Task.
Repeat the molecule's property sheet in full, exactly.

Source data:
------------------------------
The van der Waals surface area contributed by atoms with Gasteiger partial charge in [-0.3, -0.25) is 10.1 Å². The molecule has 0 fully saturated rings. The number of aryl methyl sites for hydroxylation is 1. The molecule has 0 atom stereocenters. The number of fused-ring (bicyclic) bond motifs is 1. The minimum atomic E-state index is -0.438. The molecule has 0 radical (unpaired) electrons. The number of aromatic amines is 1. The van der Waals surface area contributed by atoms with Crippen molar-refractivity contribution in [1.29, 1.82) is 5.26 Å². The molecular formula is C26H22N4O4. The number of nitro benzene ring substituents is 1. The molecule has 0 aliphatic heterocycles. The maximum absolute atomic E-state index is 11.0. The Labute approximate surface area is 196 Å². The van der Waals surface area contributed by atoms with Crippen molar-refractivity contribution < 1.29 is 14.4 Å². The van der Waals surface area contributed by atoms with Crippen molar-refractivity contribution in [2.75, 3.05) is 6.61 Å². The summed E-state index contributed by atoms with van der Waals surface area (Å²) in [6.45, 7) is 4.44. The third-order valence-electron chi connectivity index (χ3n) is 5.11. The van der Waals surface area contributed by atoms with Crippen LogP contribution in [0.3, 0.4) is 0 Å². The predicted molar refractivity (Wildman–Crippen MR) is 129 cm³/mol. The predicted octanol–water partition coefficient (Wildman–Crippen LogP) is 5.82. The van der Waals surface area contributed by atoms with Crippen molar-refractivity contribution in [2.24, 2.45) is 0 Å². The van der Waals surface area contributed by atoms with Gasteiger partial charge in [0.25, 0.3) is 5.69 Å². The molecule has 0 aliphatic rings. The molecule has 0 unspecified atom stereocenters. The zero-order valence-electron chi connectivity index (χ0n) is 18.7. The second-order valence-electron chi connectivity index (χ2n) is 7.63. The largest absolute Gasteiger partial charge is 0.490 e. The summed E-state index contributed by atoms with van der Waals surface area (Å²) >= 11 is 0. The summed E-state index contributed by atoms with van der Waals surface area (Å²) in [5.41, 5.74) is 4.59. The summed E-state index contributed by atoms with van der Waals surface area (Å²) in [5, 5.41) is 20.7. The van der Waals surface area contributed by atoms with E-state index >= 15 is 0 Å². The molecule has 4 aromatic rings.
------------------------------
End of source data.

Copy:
The van der Waals surface area contributed by atoms with Gasteiger partial charge in [-0.3, -0.25) is 10.1 Å². The molecule has 0 fully saturated rings. The number of aryl methyl sites for hydroxylation is 1. The molecule has 0 atom stereocenters. The number of fused-ring (bicyclic) bond motifs is 1. The minimum atomic E-state index is -0.438. The molecule has 0 radical (unpaired) electrons. The number of aromatic amines is 1. The van der Waals surface area contributed by atoms with Crippen molar-refractivity contribution in [1.29, 1.82) is 5.26 Å². The molecular formula is C26H22N4O4. The number of nitro benzene ring substituents is 1. The molecule has 0 aliphatic heterocycles. The maximum absolute atomic E-state index is 11.0. The Labute approximate surface area is 196 Å². The van der Waals surface area contributed by atoms with Crippen molar-refractivity contribution < 1.29 is 14.4 Å². The van der Waals surface area contributed by atoms with Crippen molar-refractivity contribution in [2.75, 3.05) is 6.61 Å². The summed E-state index contributed by atoms with van der Waals surface area (Å²) in [6.45, 7) is 4.44. The third-order valence-electron chi connectivity index (χ3n) is 5.11. The van der Waals surface area contributed by atoms with Crippen LogP contribution in [0.3, 0.4) is 0 Å². The predicted molar refractivity (Wildman–Crippen MR) is 129 cm³/mol. The predicted octanol–water partition coefficient (Wildman–Crippen LogP) is 5.82. The van der Waals surface area contributed by atoms with Crippen molar-refractivity contribution in [2.24, 2.45) is 0 Å². The van der Waals surface area contributed by atoms with Gasteiger partial charge in [0.25, 0.3) is 5.69 Å². The molecule has 0 aliphatic rings. The molecule has 0 unspecified atom stereocenters. The zero-order valence-electron chi connectivity index (χ0n) is 18.7. The second-order valence-electron chi connectivity index (χ2n) is 7.63. The largest absolute Gasteiger partial charge is 0.490 e. The summed E-state index contributed by atoms with van der Waals surface area (Å²) >= 11 is 0. The summed E-state index contributed by atoms with van der Waals surface area (Å²) in [5.41, 5.74) is 4.59. The summed E-state index contributed by atoms with van der Waals surface area (Å²) in [5, 5.41) is 20.7. The van der Waals surface area contributed by atoms with E-state index >= 15 is 0 Å². The molecule has 4 aromatic rings.